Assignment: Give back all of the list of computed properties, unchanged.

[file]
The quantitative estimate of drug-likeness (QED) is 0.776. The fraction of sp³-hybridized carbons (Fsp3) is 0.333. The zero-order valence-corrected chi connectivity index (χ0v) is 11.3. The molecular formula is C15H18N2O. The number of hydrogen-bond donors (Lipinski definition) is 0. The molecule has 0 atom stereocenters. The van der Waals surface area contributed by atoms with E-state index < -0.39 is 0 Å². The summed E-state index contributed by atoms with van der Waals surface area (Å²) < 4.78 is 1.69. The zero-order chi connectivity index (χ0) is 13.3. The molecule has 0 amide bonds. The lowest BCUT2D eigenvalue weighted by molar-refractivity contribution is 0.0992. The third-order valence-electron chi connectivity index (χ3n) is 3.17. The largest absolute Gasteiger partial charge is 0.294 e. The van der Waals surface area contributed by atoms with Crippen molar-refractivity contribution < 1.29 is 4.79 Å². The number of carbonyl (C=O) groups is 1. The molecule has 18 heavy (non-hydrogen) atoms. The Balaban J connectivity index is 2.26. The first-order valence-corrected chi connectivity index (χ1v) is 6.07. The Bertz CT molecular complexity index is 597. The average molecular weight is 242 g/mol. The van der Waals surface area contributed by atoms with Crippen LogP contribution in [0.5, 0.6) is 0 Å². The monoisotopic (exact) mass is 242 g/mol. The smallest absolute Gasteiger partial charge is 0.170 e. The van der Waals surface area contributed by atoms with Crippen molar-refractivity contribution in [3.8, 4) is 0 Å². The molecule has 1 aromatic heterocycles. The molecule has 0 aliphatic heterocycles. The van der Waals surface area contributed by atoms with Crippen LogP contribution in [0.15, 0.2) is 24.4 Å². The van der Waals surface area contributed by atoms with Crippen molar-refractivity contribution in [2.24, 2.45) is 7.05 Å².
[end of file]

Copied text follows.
The quantitative estimate of drug-likeness (QED) is 0.776. The fraction of sp³-hybridized carbons (Fsp3) is 0.333. The zero-order valence-corrected chi connectivity index (χ0v) is 11.3. The molecular formula is C15H18N2O. The number of hydrogen-bond donors (Lipinski definition) is 0. The molecule has 0 atom stereocenters. The van der Waals surface area contributed by atoms with E-state index < -0.39 is 0 Å². The summed E-state index contributed by atoms with van der Waals surface area (Å²) < 4.78 is 1.69. The zero-order chi connectivity index (χ0) is 13.3. The molecule has 0 amide bonds. The lowest BCUT2D eigenvalue weighted by molar-refractivity contribution is 0.0992. The third-order valence-electron chi connectivity index (χ3n) is 3.17. The largest absolute Gasteiger partial charge is 0.294 e. The van der Waals surface area contributed by atoms with Crippen molar-refractivity contribution < 1.29 is 4.79 Å². The number of carbonyl (C=O) groups is 1. The molecule has 18 heavy (non-hydrogen) atoms. The Balaban J connectivity index is 2.26. The first-order valence-corrected chi connectivity index (χ1v) is 6.07. The Bertz CT molecular complexity index is 597. The average molecular weight is 242 g/mol. The van der Waals surface area contributed by atoms with Crippen LogP contribution in [0.5, 0.6) is 0 Å². The monoisotopic (exact) mass is 242 g/mol. The smallest absolute Gasteiger partial charge is 0.170 e. The van der Waals surface area contributed by atoms with Crippen molar-refractivity contribution in [3.8, 4) is 0 Å². The molecule has 1 aromatic heterocycles. The molecule has 0 aliphatic heterocycles. The van der Waals surface area contributed by atoms with Crippen LogP contribution in [0.15, 0.2) is 24.4 Å². The van der Waals surface area contributed by atoms with Crippen molar-refractivity contribution in [2.24, 2.45) is 7.05 Å².